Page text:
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NYC May Ban Sidewalk Smoking Nothing New

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New York City is considering banning smoking while smokers are on a sidewalk, and some commentators are acting as it were a novel if not unique restriction on what some argue are the rights of smokers.

But public interest law professor John Banzhaf, who helped get the first such smoking ban in 2006 when Calabasas, CA, restricted all outdoor smoking to a small number of designated smoking areas (about the size of a parking space), says outdoor smoking bans are clearly nothing new, with thousands already in effect, and effective in protecting nonsmokers throughout the United States. “Beautiful downtown Burbank,” made famous by Johnny Carson and his “Tonight Show,” is another example.

Moreover, he says, in additional to the annoyance and physical irritation many nonsmokers experience when they are forced to breathe secondhand tobacco smoke in public places, there is solid scientific evidence that it can and does pose a health risk, especially to the estimated 100 thousand Americans (including children) who have medical conditions such as asthma, hay fever, sinusitis, rhinitis, allergies, etc. which make them especially susceptible. Banzhaf also helped establish that such individuals are entitled to special protection under the law, especially under the Americans With Disabilities Act [ADA].

Brian King, an expert on deadly secondhand smoke with the Centers for Disease Control [CDC] noted years ago,”There’s no risk-free level of secondhand smoke.” California has officially designated secondhand tobacco smoke as a toxic air contaminant, while the federal government includes it – along with asbestos – as a known carcinogen. More than ten years ago, the published findings of several Stanford University researchers was that secondhand smoke exposure levels can be significant near an active smoker.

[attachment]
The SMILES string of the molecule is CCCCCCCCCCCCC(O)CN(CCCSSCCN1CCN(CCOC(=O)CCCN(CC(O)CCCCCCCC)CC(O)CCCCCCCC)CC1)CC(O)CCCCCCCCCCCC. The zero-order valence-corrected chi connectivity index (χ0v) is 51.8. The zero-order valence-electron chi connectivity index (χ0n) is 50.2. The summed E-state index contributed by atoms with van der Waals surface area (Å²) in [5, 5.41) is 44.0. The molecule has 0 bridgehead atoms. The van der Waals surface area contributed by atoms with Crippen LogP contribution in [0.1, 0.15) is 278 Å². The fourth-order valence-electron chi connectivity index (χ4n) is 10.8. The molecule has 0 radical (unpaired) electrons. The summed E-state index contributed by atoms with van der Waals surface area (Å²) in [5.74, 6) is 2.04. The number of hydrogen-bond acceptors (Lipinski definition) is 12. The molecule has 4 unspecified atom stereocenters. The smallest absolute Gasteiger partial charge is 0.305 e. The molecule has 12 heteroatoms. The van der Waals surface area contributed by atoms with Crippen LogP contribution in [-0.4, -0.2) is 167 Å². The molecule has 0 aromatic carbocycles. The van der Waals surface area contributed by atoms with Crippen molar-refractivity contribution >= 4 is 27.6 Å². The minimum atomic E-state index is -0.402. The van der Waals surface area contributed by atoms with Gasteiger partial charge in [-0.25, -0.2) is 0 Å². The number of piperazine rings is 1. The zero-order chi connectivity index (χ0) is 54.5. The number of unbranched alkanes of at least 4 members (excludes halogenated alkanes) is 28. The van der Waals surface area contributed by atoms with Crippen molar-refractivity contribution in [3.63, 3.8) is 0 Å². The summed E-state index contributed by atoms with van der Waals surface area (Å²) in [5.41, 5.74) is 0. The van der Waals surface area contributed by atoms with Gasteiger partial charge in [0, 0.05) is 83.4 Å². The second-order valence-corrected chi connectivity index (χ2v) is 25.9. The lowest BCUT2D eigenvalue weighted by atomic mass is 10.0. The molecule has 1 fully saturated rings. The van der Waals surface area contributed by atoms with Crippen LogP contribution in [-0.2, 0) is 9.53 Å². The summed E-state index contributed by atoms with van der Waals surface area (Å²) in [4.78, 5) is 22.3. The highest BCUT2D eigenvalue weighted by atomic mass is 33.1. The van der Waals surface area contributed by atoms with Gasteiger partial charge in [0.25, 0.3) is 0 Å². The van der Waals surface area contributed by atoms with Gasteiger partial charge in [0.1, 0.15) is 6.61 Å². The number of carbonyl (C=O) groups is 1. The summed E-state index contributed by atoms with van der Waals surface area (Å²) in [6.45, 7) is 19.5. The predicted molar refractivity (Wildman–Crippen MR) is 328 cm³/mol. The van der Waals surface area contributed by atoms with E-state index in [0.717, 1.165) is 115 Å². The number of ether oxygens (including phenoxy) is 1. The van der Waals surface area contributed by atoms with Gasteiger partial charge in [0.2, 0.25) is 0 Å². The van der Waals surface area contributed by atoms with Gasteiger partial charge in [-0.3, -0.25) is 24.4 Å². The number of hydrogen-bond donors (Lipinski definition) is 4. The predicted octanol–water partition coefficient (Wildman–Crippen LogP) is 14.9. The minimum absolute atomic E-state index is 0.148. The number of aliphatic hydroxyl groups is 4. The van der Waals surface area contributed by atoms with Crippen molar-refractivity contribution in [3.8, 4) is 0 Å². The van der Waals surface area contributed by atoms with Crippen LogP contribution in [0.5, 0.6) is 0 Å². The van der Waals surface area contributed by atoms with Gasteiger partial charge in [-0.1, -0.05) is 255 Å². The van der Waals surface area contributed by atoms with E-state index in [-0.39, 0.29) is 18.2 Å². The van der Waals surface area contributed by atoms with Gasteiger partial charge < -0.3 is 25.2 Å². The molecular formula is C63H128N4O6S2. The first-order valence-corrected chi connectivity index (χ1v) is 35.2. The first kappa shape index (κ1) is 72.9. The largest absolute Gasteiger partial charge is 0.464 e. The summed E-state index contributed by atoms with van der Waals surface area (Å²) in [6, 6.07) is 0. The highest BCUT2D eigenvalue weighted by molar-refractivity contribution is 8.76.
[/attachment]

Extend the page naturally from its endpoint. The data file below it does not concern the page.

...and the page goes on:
Banzhaf also noted that, for the same reason, he has been able to help obtain court orders in the great majority of states banning smoking in private homes in order to protect children involved in divorce proceedings, and that several parents have lost custody of their children for smoking in their presence.

Clearly the courts are convinced that secondhand tobacco smoke – known to kill almost 50,000 Americans each year, and to raise the risk of a heart attack in exposed nonsmokers to that of a smoker after only a brief exposure – is dangerous enough to warrant complete smoking bans, even in private homes, and also even in institutions where smoking patients may be committed involuntarily.

Moreover, reports Banzhaf, every court in every country which has addressed the issue has ruled that there is no legal right to smoke anywhere around others, just as there is no legal right to consume alcoholic beverages, gamble, or expose one’s genitals near them, including NYC sidewalks.

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John F. Banzhaf

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